As if filing your taxes wasn’t enough to worry about, tax season also brings out many scams.
According to Lewis Baum, president and co-owner of Baum Blaugrund, LLC in Solon; Bruce McAuliffe, partner at RSM US, LLP in Cleveland; and Matt Szydlowski, tax manager at Zinner & Co. in Beachwood, tax scams tend to prey on an individual’s knee-jerk reaction, pressuring them into making a split decision that will ultimately be harmful.
“The majority of them are what we call scare tactics, where you get a phone call from someone claiming they are from the IRS, withholding income or putting a lien on your house,” Szydlowski explained. “It’s always in that same vein, and a lot of it comes through emails and phone calls, which are always fake. The IRS will never use email, text, social media or call you. They will only use certified letter mailing. Anytime it is a digital outreach, you can almost guarantee it is fake.”
More specifically, Baum said he’s seen a lot of these scams revolve more around the end goal of stealing the taxpayer’s identity.
“Identity theft has been the fastest-growing consumer crime because your information is valuable,” he said. “It can be sold and used to take out debt in your name, so it gives money to the scammer and can be used on the black market. So, this issue tends to go hand-in-hand with identity theft. Many tax scams are pulling some personal information about you and using it to scam you.”
An example of this, Baum said, would be someone preparing your tax return before you have the chance to do it yourself. So, they have your social security number, address, tax information and other personal details, which they can use to understand your income and overstate it to get a larger refund.
“If it goes into your account, you’d get a phone call from the person posing to be part of the IRS, saying you erroneously were sent money and you’d be charged a fine,” he said. “It’s all based on fear.”
Another common scam, McAuliffe said, is threatening to revoke someone’s green card unless payment to the scammer is made, posing as someone from the IRS.
“They prey on people with last names that sound ethnic and scare them into making payments on prepaid cards,” he explained. “The IRS will never demand immediate payment. Sometimes collections agents can show up unannounced, but the taxpayer should already be aware they’re in collections before that happens.”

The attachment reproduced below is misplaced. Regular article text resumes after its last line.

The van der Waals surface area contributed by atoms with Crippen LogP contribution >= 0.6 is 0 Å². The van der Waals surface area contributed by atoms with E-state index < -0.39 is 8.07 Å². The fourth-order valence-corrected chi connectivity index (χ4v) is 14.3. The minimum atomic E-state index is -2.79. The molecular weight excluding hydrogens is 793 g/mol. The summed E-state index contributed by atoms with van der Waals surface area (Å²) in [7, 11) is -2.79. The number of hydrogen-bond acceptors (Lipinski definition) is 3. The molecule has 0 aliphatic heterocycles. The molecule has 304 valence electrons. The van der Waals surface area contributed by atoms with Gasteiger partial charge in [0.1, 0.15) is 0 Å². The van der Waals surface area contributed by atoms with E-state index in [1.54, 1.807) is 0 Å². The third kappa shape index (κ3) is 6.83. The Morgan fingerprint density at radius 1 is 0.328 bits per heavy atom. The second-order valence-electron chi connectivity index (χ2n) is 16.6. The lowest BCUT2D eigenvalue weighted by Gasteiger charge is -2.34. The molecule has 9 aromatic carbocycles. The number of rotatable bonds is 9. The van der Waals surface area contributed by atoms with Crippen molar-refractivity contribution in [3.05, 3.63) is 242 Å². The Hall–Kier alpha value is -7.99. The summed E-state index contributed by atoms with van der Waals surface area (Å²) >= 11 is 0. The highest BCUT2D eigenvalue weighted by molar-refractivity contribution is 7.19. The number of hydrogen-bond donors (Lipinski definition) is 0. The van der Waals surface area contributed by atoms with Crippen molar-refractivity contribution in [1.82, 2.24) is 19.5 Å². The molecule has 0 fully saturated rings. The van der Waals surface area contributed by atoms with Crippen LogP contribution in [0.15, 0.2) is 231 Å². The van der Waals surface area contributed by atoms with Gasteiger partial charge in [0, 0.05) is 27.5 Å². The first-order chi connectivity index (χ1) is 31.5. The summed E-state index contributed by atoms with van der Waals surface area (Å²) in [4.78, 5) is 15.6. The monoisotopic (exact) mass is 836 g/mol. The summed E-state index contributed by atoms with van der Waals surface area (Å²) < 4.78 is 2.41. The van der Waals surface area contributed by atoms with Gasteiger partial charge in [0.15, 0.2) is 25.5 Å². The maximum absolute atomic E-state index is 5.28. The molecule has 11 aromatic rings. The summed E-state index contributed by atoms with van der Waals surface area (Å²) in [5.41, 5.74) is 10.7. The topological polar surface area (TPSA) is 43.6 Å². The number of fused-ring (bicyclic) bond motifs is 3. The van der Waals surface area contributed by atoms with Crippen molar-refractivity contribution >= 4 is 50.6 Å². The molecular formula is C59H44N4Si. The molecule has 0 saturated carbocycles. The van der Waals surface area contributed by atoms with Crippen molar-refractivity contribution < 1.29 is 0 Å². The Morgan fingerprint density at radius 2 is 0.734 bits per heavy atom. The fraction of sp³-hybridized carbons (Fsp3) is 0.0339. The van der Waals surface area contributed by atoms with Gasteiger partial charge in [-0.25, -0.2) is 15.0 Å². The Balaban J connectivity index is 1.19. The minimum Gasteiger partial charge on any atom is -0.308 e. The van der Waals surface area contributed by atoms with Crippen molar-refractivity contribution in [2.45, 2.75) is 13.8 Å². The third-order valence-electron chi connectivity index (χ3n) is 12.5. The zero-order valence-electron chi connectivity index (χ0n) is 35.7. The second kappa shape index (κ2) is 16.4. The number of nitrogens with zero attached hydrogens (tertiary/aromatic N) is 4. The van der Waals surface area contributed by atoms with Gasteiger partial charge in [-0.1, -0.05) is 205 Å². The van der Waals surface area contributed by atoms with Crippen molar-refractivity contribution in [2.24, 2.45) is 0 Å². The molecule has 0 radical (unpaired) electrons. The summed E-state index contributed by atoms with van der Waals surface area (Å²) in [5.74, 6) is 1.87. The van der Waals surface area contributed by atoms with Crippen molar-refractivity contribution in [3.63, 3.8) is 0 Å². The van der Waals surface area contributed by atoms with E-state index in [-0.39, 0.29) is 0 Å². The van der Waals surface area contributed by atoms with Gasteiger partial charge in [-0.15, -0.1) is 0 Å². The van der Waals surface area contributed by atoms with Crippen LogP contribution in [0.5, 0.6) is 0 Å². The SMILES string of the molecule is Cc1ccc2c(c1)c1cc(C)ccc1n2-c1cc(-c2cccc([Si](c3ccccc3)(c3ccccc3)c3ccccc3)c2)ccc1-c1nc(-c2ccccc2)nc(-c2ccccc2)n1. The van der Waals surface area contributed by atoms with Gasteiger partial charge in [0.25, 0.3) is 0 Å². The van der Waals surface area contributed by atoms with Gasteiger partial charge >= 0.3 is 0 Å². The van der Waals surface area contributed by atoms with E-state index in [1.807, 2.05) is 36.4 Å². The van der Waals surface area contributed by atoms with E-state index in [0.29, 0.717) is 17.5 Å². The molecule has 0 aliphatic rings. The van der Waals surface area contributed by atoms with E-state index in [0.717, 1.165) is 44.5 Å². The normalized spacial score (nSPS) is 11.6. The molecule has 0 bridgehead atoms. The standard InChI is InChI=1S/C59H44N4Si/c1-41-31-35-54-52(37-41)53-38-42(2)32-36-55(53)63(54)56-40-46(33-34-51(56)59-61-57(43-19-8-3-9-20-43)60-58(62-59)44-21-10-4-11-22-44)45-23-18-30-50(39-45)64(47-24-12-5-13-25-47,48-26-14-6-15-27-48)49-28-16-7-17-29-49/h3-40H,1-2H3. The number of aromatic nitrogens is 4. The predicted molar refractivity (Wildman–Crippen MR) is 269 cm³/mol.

Besides knowing that the IRS would only ever contact a taxpayer with certified mail, there are a few other red flags individuals should be on the lookout for.
“Their ideal target is typically going to be someone elderly or unsure of themselves, and will slip by providing some information,” Baum said. “So, a major red flag would be a call, text or even an email. Those are the things people should ignore. Also, I would tell individuals to go to a reputable tax preparer. Get someone that comes by recommendation, that you feel comfortable with. You want to make sure they’re legitimate.”
Szydlowski added, “The emails are what get people. It looks legitimate because it has the IRS logo and it could be very professionally written. They link and share the same information, and that is the biggest way people fall for it.”
If someone does fall victim to a scam, there aren’t many options to fully reverse the damage, besides reporting it to the IRS and working to protect their identity. But, individuals can glean knowledge should they get another message in the future.
“The biggest thing is educating yourself in terms of how the IRS would contact you, so you don’t fall victim in the first place,” Szydlowski noted. “That alone is great knowledge. If you know the IRS won’t contact you in that way, it won’t be a problem.”
McAuliffe said, “If it sounds too good to be true or if it is too threatening, call your accountant or attorney to double-check. These crooks are coming up with new ways to scam people every day, and hopefully, we are not far behind.”